1. How bad will back pain be during pregnancy?
2. Why do I get pain in my back?
3. How can I stop the pain and make myself more comfortable?
4. Why do I get back pain during pregnancy?
Let’s take a few minutes and discuss some of those concerns. First, we need to be very clear that not all women get back pain during their pregnancy. You may go through your entire pregnancy without getting any back pain. In addition, many women will get slight symptoms that they describe as a slight discomfort, ache or tightness but not pain.
What causes back pain in pregnancy?
As far as the cause or “why” someone might get pain during pregnancy, every woman’s circumstances are different. Keep in mind that your body is undergoing many types of changes and stresses during pregnancy. You are gaining weight and the weight is pushing and pulling on your body in new ways, especially throughout your spine, pelvis and rib cage. This area is sometimes referred to as the “core” of your body.
Your core is the primary weight-bearing center of your body and also that which is most important for movement. And as your core movement changes during pregnancy, muscles can become stressed and overworked. Also your legs tend to be farther apart to help you carry the weight of you baby, so your center of gravity is different and your walking is different – creating more stress on your body. The new weight that you are carrying can also compress the vertebrae in your spine. Some women will experience these various stresses as pain or discomfort. All in all, your body has some good reasons to feel “cranky” and give you some pain. So the question becomes, what do to find some relief?
Pregnancy Back Pain Relief: Tips and Tricks to Eliminate The Pain During Pregnancy
To help reduce or stop pain in your back during pregnancy, rest whenever you need to…but not too much. One of the common myths about back pain is that you need “bed rest.” This is not true. Research studies have demonstrated that too much bed rest is bad for your back. When you are pregnant you should take frequent rests, sitting and taking short naps whenever you need to. But do not spend too much time in bed; it will actually make your back pain worse.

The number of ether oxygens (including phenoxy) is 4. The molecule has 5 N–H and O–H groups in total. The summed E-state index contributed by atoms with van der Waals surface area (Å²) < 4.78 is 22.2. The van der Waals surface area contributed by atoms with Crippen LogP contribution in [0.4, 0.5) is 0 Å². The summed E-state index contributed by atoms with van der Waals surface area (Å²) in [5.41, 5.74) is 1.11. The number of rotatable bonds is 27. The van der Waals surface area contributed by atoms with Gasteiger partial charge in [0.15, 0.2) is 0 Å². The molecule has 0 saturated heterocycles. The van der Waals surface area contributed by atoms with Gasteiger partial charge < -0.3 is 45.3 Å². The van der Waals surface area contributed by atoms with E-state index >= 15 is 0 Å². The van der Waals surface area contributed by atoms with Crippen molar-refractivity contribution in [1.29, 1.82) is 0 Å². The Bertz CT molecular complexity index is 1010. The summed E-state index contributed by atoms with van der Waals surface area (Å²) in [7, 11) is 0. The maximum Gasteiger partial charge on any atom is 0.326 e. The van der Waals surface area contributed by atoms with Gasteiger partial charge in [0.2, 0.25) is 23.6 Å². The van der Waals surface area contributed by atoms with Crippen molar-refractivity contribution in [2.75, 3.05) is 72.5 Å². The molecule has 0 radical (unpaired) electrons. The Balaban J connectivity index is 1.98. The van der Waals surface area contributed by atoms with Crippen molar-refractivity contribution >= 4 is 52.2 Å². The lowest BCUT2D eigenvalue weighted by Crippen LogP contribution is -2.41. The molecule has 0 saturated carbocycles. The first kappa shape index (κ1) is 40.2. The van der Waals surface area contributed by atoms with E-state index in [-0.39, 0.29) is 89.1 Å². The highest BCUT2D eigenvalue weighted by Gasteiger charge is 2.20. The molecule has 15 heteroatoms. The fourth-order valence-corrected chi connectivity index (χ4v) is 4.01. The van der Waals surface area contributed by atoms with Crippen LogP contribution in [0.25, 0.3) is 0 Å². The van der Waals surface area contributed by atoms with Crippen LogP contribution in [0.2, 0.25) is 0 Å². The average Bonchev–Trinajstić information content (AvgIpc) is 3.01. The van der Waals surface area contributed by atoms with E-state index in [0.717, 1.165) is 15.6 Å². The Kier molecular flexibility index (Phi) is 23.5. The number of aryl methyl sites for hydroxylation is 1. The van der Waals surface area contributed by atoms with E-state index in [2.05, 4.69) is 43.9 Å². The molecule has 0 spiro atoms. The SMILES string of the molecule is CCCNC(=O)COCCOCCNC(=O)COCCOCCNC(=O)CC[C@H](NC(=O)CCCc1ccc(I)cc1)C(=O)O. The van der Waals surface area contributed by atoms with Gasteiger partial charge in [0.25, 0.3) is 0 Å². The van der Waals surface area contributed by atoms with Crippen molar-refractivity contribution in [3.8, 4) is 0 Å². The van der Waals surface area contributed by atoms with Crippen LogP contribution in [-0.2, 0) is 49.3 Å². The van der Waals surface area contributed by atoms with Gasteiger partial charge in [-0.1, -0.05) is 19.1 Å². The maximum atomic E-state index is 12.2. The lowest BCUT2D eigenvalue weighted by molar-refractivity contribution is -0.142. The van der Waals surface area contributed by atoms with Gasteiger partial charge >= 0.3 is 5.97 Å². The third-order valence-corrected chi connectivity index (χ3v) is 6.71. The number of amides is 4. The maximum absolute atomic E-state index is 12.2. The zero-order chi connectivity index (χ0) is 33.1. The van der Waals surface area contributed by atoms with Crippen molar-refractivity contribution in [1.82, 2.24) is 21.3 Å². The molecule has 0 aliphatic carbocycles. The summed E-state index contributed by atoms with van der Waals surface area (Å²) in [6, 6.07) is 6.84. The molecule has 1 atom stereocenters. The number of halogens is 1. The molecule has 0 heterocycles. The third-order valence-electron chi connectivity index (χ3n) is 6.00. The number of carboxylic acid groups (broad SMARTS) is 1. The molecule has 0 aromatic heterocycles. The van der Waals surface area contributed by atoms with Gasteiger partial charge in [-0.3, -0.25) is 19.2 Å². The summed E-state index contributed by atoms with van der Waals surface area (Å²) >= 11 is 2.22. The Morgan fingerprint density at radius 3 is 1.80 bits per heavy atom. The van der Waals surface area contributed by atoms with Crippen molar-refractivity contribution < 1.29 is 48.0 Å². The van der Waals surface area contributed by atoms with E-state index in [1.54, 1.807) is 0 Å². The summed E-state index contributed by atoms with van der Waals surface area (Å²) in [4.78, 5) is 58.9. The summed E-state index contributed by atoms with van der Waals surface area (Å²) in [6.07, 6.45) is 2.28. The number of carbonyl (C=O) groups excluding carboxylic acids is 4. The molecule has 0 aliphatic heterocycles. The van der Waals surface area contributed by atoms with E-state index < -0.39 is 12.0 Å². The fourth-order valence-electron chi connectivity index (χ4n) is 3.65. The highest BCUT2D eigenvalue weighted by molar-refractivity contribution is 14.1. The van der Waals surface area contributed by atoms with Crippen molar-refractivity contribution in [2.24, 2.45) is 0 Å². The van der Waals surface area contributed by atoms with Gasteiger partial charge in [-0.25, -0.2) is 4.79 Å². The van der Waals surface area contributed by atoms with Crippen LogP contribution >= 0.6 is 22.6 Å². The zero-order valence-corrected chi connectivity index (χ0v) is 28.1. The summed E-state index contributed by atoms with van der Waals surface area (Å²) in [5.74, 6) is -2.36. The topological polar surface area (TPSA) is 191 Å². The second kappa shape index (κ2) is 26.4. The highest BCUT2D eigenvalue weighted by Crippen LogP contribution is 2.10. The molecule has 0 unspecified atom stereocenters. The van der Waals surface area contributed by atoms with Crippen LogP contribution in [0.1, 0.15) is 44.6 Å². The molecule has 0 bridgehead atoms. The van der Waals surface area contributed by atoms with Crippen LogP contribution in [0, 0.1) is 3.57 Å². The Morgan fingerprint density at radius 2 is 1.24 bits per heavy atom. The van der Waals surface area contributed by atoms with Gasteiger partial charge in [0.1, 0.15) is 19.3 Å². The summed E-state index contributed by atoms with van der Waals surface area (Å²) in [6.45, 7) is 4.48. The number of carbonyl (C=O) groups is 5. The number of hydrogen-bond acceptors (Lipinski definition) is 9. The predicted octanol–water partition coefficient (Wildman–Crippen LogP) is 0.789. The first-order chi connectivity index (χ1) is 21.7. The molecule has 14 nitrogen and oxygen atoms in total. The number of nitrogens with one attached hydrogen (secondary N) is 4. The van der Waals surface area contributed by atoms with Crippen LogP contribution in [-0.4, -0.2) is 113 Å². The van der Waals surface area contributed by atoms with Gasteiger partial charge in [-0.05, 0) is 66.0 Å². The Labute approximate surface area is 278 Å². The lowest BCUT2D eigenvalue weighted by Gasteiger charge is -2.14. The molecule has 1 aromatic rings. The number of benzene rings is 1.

When you do sleep, explore some new sleeping positions. For instance, try sleeping on your side if your normally sleep on your back (or vice versa). Keep one or both knees bent, as if in a fetal position. You may want to place a pillow or rolled up towel between your knees or under your stomach. The key is to experiment until you find the right position for your comfort.
Check with your doctor to see if he or she will approve light exercise. Remember what we said earlier about the stresses and strain of carrying new weight? Light exercise will help relieve that strain and stress. Swimming, and walking around the block or on a treadmill are potential ways of exercising and relieving your back pain and stress.
Get a “treatment.” Are you the type of person that needs an excuse to get a massage? Now you have an excuse. Take advantage of it! Find a massage therapist that has training in prenatal massage. Feldenkrais is gentle bodywork that can also be extremely useful. A Feldenkrais practitioner can help you change the dynamics of your movement so that the pain goes away and you can move easier. And of course, you can take a nice warm bath, massage yourself or ask someone close to you to rub your back. A little TLC can go a long way.
Pay attention to how you move. Have you adjusted to your new body dynamics and weight? Do you have a stool or pillow to put under your feet to take the pressure off your lower back? Have your lowered your office chair to a more comfortable height? Are you sitting down whenever you need to? In other words, slow down, pay attention to how you are moving, and make adjustments. This is a difficult one, because we rarely pay attention to how we move. But you can learn to do it. Next time you make a movement, take a moment before you do and think it through in your mind. Visualize. Can you move in an easier pain free way?
In short, take care of yourself during pregnancy. Get plenty of rest, light exercise, warm baths and perhaps a massage or feldenkrais session and you will be fine. If you do get extremely bad back pain that lasts for more than a few days see your doctor or other health care provider. Most doctors are OK with pregnant women taking an over the counter painkiller such as aspirin or ibuprofen but it is best to consult your provider first.
Ryan C. Nagy, M.A. is a former university early childhood instructor, and autism researcher who currently practices Feldenkrais. Please come see him at:
Eliminate Back Pain Now: Feldenkrais Back Pain Relief
TMJ Pain Relief Feldenkrais TMJ Research
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